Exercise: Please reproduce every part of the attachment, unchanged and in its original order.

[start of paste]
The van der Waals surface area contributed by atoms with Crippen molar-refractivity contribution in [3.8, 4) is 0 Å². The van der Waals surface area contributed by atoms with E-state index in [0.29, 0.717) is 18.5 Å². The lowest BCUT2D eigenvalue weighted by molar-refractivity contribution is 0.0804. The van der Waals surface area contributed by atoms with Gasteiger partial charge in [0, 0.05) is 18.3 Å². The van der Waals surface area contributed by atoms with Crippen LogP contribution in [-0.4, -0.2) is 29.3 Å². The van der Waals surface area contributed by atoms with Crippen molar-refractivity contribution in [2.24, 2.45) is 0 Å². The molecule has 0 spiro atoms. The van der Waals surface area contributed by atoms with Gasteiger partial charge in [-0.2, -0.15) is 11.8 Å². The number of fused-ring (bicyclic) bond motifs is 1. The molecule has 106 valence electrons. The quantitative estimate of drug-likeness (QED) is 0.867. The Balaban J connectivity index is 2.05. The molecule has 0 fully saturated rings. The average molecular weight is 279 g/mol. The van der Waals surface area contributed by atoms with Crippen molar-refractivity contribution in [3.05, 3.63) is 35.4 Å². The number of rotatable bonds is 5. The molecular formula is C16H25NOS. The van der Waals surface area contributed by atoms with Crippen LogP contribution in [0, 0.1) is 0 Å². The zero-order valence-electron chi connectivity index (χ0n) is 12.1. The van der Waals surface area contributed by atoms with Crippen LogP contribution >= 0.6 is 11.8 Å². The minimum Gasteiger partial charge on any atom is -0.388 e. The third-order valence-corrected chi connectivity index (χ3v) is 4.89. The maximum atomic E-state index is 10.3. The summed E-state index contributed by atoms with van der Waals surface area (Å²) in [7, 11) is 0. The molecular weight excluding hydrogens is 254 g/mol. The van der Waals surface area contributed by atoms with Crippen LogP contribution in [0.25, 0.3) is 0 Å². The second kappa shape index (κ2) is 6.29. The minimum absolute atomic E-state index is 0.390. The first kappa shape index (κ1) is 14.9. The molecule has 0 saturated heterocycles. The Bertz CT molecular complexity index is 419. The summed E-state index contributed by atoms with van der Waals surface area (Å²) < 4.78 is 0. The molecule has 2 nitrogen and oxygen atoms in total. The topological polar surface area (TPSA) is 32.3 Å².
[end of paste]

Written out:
The van der Waals surface area contributed by atoms with Crippen molar-refractivity contribution in [3.8, 4) is 0 Å². The van der Waals surface area contributed by atoms with E-state index in [0.29, 0.717) is 18.5 Å². The lowest BCUT2D eigenvalue weighted by molar-refractivity contribution is 0.0804. The van der Waals surface area contributed by atoms with Gasteiger partial charge in [0, 0.05) is 18.3 Å². The van der Waals surface area contributed by atoms with Crippen LogP contribution in [-0.4, -0.2) is 29.3 Å². The van der Waals surface area contributed by atoms with Crippen molar-refractivity contribution in [2.24, 2.45) is 0 Å². The molecule has 0 spiro atoms. The van der Waals surface area contributed by atoms with Gasteiger partial charge in [-0.2, -0.15) is 11.8 Å². The number of fused-ring (bicyclic) bond motifs is 1. The molecule has 106 valence electrons. The quantitative estimate of drug-likeness (QED) is 0.867. The Balaban J connectivity index is 2.05. The molecule has 0 fully saturated rings. The average molecular weight is 279 g/mol. The van der Waals surface area contributed by atoms with Crippen molar-refractivity contribution in [3.05, 3.63) is 35.4 Å². The number of rotatable bonds is 5. The molecular formula is C16H25NOS. The van der Waals surface area contributed by atoms with Crippen LogP contribution in [0, 0.1) is 0 Å². The zero-order valence-electron chi connectivity index (χ0n) is 12.1. The van der Waals surface area contributed by atoms with Crippen LogP contribution >= 0.6 is 11.8 Å². The minimum Gasteiger partial charge on any atom is -0.388 e. The third-order valence-corrected chi connectivity index (χ3v) is 4.89. The maximum atomic E-state index is 10.3. The summed E-state index contributed by atoms with van der Waals surface area (Å²) in [7, 11) is 0. The molecular weight excluding hydrogens is 254 g/mol. The van der Waals surface area contributed by atoms with Crippen LogP contribution in [0.25, 0.3) is 0 Å². The second kappa shape index (κ2) is 6.29. The minimum absolute atomic E-state index is 0.390. The first kappa shape index (κ1) is 14.9. The molecule has 0 saturated heterocycles. The Bertz CT molecular complexity index is 419. The summed E-state index contributed by atoms with van der Waals surface area (Å²) < 4.78 is 0. The molecule has 2 nitrogen and oxygen atoms in total. The topological polar surface area (TPSA) is 32.3 Å².